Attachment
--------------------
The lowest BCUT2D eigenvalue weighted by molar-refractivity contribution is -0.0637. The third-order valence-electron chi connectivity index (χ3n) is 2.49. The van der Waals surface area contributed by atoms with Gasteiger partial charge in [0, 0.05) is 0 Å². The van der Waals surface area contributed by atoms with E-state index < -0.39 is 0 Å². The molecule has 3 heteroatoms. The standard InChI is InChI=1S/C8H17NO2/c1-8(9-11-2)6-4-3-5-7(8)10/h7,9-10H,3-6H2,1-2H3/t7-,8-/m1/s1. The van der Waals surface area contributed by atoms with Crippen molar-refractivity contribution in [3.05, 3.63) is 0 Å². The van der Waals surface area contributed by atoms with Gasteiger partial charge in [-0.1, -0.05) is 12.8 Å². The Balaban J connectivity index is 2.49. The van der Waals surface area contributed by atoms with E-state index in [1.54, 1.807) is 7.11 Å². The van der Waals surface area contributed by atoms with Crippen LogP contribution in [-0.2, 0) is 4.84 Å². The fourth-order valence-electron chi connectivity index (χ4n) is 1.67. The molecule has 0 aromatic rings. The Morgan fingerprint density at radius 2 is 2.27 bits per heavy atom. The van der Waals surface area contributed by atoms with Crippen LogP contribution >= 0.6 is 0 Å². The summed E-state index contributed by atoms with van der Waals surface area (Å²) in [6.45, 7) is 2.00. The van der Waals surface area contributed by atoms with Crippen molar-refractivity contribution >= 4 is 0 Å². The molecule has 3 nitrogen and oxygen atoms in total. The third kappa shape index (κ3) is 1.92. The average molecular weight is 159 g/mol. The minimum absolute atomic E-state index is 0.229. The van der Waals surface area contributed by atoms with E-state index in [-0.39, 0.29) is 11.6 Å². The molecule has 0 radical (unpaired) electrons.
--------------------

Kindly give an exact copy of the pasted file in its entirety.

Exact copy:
The lowest BCUT2D eigenvalue weighted by molar-refractivity contribution is -0.0637. The third-order valence-electron chi connectivity index (χ3n) is 2.49. The van der Waals surface area contributed by atoms with Gasteiger partial charge in [0, 0.05) is 0 Å². The van der Waals surface area contributed by atoms with E-state index < -0.39 is 0 Å². The molecule has 3 heteroatoms. The standard InChI is InChI=1S/C8H17NO2/c1-8(9-11-2)6-4-3-5-7(8)10/h7,9-10H,3-6H2,1-2H3/t7-,8-/m1/s1. The van der Waals surface area contributed by atoms with Crippen molar-refractivity contribution in [3.05, 3.63) is 0 Å². The van der Waals surface area contributed by atoms with Gasteiger partial charge in [-0.1, -0.05) is 12.8 Å². The Balaban J connectivity index is 2.49. The van der Waals surface area contributed by atoms with E-state index in [1.54, 1.807) is 7.11 Å². The van der Waals surface area contributed by atoms with Crippen LogP contribution in [-0.2, 0) is 4.84 Å². The fourth-order valence-electron chi connectivity index (χ4n) is 1.67. The molecule has 0 aromatic rings. The Morgan fingerprint density at radius 2 is 2.27 bits per heavy atom. The van der Waals surface area contributed by atoms with Crippen LogP contribution >= 0.6 is 0 Å². The summed E-state index contributed by atoms with van der Waals surface area (Å²) in [6.45, 7) is 2.00. The van der Waals surface area contributed by atoms with Crippen molar-refractivity contribution >= 4 is 0 Å². The molecule has 3 nitrogen and oxygen atoms in total. The third kappa shape index (κ3) is 1.92. The average molecular weight is 159 g/mol. The minimum absolute atomic E-state index is 0.229. The van der Waals surface area contributed by atoms with E-state index in [-0.39, 0.29) is 11.6 Å². The molecule has 0 radical (unpaired) electrons.